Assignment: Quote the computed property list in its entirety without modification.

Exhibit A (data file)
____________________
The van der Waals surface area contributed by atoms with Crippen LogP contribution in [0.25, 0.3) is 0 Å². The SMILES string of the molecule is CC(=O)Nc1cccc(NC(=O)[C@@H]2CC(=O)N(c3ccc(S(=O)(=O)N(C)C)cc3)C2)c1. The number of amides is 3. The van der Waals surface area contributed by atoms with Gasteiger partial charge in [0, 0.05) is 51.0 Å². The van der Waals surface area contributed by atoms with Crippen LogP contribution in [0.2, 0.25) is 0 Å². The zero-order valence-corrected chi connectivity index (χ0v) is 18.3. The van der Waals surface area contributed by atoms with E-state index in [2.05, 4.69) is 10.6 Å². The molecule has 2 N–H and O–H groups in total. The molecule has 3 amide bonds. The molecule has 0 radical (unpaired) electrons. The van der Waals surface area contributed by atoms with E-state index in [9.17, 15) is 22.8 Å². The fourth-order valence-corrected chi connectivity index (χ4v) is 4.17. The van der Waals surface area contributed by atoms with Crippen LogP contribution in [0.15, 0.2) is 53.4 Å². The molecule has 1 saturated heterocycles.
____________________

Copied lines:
The van der Waals surface area contributed by atoms with Crippen LogP contribution in [0.25, 0.3) is 0 Å². The SMILES string of the molecule is CC(=O)Nc1cccc(NC(=O)[C@@H]2CC(=O)N(c3ccc(S(=O)(=O)N(C)C)cc3)C2)c1. The number of amides is 3. The van der Waals surface area contributed by atoms with Gasteiger partial charge in [0, 0.05) is 51.0 Å². The van der Waals surface area contributed by atoms with Crippen LogP contribution in [0.2, 0.25) is 0 Å². The zero-order valence-corrected chi connectivity index (χ0v) is 18.3. The van der Waals surface area contributed by atoms with E-state index in [2.05, 4.69) is 10.6 Å². The molecule has 2 N–H and O–H groups in total. The molecule has 3 amide bonds. The molecule has 0 radical (unpaired) electrons. The van der Waals surface area contributed by atoms with E-state index in [9.17, 15) is 22.8 Å². The fourth-order valence-corrected chi connectivity index (χ4v) is 4.17. The van der Waals surface area contributed by atoms with Crippen LogP contribution in [0.15, 0.2) is 53.4 Å². The molecule has 1 saturated heterocycles.